@Claygate Clown 10 June 22 20:44

It is a second rate real estate outpost of a mid-west nonentity which is ‘on the turn’ to use a sell by date analogy.

I’m in finance (sic) at the firm and it’s most definitely past it’s sell by date as far as my career is concerned. Desperate to GTFO.

Worried SA 11 June 22 11:01

@Sensible 11 June 22 01:24

Correct and Big Brother and the Holding Company are kicking seven shades of shit out of it. Staggering numbers of departures across the board. According to one partner recruiter it has the highest number of partner departures in the City in the last 2 years by some margin.

Anon 11 June 22 11:37

Anonymous 10 June 22 21:31: exactly. Who wakes up one morning and says, “My practice is going well. I have got a shot at partnership/Silk in a few years. I know! I will give it all up and head offshore to be a post box for onshore lawyers.”

Offshore is for failures.

Anonymous 11 June 22 16:31

It's not even that the offshore mob aren't cut out for partnership/silk - this life isn't for everybody, and is certainly not a final determinate measure of success. Nevertheless it is indeed true, these lawyers are certainly massive failures in this respect. 

Separately, nobody likes or respects them. That is because they aren't providing any intellectual input and just do a completely meaningless copy/paste function job, requiring no decision making skills. Then they get all excited about "no taxes", not working very hard, and lounging around the pool.

Virtue Signaller 12 June 22 08:20

@Worried SA 11 June 22 11:01

It’s not all gloom and doom at BCLP. Sure, we’ve got rid of partners and associates that don’t fit with the strategy but for those that are willing to shapeshift into something related to real estate, however remote, it could present an opportunity to try to remain relevant (sort of).

Anonymous 13 June 22 03:50

Lol-ing a the jealousy for those working offshore. Everyone has to earn a crust, it is not a sin to enjoy life while doing it.

Anon 13 June 22 09:29

Offshore bashing is hilarious. Unless you've done it you have absolutely no idea. Work is actually good, life is substantially better. Too many people here pre-occupied about perceived status of quality of work or hierarchy of firm. Become a real person interested in real life with some actual substance to your personality beyond I heart law.

US associate 13 June 22 13:45

The problem with the English legal fraternity is that sour grapes are ubiquitous. It doesn’t matter whether offshore lawyers are post box or not - the simple fact is that they make more cash than you while having a 9 to 6 lifestyle.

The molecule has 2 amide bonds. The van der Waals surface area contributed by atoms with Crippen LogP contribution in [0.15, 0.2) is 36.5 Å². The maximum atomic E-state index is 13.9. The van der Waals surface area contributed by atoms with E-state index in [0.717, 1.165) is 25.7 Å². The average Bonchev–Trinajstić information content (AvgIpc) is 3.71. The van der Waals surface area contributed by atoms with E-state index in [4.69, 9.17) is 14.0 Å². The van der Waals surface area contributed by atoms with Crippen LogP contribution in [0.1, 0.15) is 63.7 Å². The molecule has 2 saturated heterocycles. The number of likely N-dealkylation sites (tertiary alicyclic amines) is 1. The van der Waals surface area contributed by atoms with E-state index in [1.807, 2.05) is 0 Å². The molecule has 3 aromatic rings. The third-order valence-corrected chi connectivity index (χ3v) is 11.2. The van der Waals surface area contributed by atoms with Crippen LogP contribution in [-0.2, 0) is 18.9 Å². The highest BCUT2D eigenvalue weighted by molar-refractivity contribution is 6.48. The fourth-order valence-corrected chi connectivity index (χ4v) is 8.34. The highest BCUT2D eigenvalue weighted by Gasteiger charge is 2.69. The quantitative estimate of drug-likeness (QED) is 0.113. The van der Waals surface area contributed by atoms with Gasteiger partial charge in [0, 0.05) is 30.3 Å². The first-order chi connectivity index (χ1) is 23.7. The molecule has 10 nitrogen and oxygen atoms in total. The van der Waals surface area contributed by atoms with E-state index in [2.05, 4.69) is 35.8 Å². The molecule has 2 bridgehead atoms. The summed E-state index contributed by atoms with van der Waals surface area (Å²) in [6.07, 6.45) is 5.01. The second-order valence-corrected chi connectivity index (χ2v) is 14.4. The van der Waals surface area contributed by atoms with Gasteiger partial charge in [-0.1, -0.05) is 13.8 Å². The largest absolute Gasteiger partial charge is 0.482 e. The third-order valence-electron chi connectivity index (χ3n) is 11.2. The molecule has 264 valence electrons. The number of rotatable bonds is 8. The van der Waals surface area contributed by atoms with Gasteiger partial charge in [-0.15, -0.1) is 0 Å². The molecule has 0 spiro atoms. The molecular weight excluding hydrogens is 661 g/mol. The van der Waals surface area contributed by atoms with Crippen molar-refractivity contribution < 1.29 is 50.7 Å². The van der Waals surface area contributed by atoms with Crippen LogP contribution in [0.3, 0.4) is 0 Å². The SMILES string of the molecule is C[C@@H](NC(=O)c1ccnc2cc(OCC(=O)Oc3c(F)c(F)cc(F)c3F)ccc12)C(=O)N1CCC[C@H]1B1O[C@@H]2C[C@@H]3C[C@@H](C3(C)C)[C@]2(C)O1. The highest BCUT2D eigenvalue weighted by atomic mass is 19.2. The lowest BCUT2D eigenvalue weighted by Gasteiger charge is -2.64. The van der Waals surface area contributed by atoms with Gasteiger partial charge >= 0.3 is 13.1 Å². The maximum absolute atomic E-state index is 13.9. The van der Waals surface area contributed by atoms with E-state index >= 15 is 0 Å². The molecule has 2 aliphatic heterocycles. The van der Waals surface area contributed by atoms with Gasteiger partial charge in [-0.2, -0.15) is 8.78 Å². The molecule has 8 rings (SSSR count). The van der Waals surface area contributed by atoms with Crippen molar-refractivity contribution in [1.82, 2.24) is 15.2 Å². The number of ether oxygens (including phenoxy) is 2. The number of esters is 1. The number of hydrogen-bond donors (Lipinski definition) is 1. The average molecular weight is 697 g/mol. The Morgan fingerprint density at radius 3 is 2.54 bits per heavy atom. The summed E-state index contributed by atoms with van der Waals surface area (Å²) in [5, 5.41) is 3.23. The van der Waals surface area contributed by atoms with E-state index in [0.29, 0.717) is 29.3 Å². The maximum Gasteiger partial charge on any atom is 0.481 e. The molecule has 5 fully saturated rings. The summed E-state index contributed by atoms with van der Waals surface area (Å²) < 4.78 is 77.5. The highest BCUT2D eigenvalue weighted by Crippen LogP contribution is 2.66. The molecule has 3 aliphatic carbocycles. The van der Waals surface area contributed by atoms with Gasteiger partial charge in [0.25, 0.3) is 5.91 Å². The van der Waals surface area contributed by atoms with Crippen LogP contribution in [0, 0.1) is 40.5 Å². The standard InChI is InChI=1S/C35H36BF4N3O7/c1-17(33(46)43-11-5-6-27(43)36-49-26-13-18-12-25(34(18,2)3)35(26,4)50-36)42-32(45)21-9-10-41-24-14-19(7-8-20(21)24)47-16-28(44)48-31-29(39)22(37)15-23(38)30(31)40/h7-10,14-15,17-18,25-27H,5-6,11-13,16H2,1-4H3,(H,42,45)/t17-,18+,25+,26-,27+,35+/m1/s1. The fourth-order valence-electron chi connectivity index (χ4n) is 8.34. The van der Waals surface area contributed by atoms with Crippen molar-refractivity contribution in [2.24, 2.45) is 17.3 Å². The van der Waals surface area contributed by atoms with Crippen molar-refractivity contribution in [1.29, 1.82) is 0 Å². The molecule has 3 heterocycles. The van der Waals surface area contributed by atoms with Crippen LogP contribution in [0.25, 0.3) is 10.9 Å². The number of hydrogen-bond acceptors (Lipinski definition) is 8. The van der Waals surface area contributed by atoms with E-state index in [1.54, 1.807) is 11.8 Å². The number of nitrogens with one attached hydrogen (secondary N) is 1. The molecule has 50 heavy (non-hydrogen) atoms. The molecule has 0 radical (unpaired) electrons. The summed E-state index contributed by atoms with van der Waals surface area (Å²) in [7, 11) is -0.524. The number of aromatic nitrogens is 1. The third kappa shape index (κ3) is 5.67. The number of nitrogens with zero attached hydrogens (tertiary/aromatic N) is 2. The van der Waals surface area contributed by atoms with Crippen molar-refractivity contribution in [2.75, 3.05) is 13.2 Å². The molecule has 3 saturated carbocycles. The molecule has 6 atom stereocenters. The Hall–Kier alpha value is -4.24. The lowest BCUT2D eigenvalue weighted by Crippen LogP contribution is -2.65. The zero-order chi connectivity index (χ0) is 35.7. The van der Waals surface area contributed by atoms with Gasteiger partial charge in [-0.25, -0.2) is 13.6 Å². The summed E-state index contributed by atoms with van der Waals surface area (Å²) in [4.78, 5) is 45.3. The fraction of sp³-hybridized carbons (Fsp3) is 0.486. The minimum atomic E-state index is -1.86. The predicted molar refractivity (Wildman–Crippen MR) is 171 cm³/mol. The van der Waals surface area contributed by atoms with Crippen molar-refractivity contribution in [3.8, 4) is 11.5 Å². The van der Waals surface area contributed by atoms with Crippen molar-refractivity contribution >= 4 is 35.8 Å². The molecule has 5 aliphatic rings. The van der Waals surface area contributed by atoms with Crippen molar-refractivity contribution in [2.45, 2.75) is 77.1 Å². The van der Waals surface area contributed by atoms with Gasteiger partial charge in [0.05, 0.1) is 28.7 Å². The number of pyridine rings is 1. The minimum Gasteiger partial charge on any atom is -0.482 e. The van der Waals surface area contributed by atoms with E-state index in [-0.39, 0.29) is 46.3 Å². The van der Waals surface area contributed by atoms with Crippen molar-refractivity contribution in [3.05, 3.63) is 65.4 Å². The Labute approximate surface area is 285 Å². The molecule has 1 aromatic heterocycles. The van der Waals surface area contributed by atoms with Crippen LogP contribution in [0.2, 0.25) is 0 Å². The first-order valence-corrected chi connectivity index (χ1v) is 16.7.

@Gobblepig: Simmons can never pay the same kinda salary a “real” US firm is able to afford. And yes, in this market there has to be a defined parameter as to whether a firm should be a “US firm” or a “firm”. 

@Anon 11 June 22 07:27 13 June 22 18:09

lol Reed Smith isn’t a “mid-market US firm”. At best it’s a “mid-market firm” or “SME firm”. 

A “mid-market US firm” would be something like Sidley or Covington. 

Anonymous 13 June 22 18:32

"Then they get all excited about "no taxes", not working very hard, and lounging around the pool."

Hang on though... all of those things sound great.

I'd be excited if someone told me that they were coming my way; so what exactly is your issue here?

Procter and Gamble 14 June 22 14:22

Where do Goodwin P fit into all of your categories, folks? Incidentally, they have been giving their associates free holidays. Would you rather have your firm pay for a hotel and then bother you whilst there / take your chances with no interruption and empty pockets?

Anonymous 14 June 22 14:46

@Anonymous 10 June 22 21:31

Does this mean that the obscene salaries for offshore lawyers is to compensate for the lack of respect they get from private practice? 

Ex US now offshore veteran 16 June 22 05:53

All these offshore/US bashing are unwarranted and unjustified. To be perfectly honest, the best lawyers are often found in offshore and US firms.  We’ll be  splurging at Gucci while the UK firm folks spluge at TK Maxx.

US Associate 16 June 22 09:40

@Procter and Gamble: Goodwin is a US firm (unlike Mayer Brown or White & Case), paying the highest salary amongst all US firms in London. It’s growing fast but not full service like Latham or Kirkland or prestigious like Simpson Thatcher. I’d say it’s sort of like Akin Gump/Shearman/Weil/Paul Hastings.

City 17 June 22 07:24

Ex US now offshore veteran 16 June 22 05:53: I am sorry things have not worked out for you. Being in an offshore form is the mark of failure. Offshore firms house the worst lawyers in the common law world.

Anon 17 June 22 07:31

Dealing with offshore legal teams is always painful. The only way to do so is to treat them as a post box. The moment you give them any substantive input, they get it wrong.